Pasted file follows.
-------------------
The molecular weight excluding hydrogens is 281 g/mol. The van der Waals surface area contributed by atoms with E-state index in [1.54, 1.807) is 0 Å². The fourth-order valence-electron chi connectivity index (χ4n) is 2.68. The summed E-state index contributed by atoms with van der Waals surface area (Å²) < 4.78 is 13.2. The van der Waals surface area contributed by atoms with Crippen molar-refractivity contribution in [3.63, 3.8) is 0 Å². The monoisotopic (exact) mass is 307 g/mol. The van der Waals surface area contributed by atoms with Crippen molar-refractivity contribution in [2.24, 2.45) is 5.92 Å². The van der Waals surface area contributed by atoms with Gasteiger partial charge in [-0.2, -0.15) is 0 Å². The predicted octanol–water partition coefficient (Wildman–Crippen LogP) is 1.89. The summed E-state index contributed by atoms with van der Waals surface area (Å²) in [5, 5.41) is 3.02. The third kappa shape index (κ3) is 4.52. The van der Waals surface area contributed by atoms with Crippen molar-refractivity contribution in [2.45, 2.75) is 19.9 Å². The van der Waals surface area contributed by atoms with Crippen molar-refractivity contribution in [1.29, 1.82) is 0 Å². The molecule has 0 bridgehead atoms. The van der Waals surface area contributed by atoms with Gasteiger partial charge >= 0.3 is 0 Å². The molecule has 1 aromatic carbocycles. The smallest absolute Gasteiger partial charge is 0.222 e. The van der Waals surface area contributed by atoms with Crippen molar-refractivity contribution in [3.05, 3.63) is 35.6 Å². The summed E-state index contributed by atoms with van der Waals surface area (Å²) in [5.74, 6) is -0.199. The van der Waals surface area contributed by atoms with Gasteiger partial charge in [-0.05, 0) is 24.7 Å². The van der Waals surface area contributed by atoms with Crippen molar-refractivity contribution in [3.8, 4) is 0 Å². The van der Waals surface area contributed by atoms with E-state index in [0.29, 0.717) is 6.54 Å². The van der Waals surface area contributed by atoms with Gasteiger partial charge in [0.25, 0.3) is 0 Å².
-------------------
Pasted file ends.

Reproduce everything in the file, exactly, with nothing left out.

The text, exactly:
The molecular weight excluding hydrogens is 281 g/mol. The van der Waals surface area contributed by atoms with E-state index in [1.54, 1.807) is 0 Å². The fourth-order valence-electron chi connectivity index (χ4n) is 2.68. The summed E-state index contributed by atoms with van der Waals surface area (Å²) < 4.78 is 13.2. The van der Waals surface area contributed by atoms with Crippen molar-refractivity contribution in [3.63, 3.8) is 0 Å². The monoisotopic (exact) mass is 307 g/mol. The van der Waals surface area contributed by atoms with Crippen molar-refractivity contribution in [2.24, 2.45) is 5.92 Å². The van der Waals surface area contributed by atoms with Gasteiger partial charge in [-0.2, -0.15) is 0 Å². The predicted octanol–water partition coefficient (Wildman–Crippen LogP) is 1.89. The summed E-state index contributed by atoms with van der Waals surface area (Å²) in [5, 5.41) is 3.02. The third kappa shape index (κ3) is 4.52. The van der Waals surface area contributed by atoms with Crippen molar-refractivity contribution in [2.45, 2.75) is 19.9 Å². The van der Waals surface area contributed by atoms with Crippen molar-refractivity contribution in [1.29, 1.82) is 0 Å². The molecule has 0 bridgehead atoms. The van der Waals surface area contributed by atoms with Gasteiger partial charge >= 0.3 is 0 Å². The molecule has 1 aromatic carbocycles. The smallest absolute Gasteiger partial charge is 0.222 e. The van der Waals surface area contributed by atoms with Crippen molar-refractivity contribution in [3.05, 3.63) is 35.6 Å². The summed E-state index contributed by atoms with van der Waals surface area (Å²) in [5.74, 6) is -0.199. The van der Waals surface area contributed by atoms with Gasteiger partial charge in [-0.05, 0) is 24.7 Å². The van der Waals surface area contributed by atoms with Crippen molar-refractivity contribution in [3.8, 4) is 0 Å². The van der Waals surface area contributed by atoms with E-state index in [0.29, 0.717) is 6.54 Å². The van der Waals surface area contributed by atoms with Gasteiger partial charge in [0.25, 0.3) is 0 Å².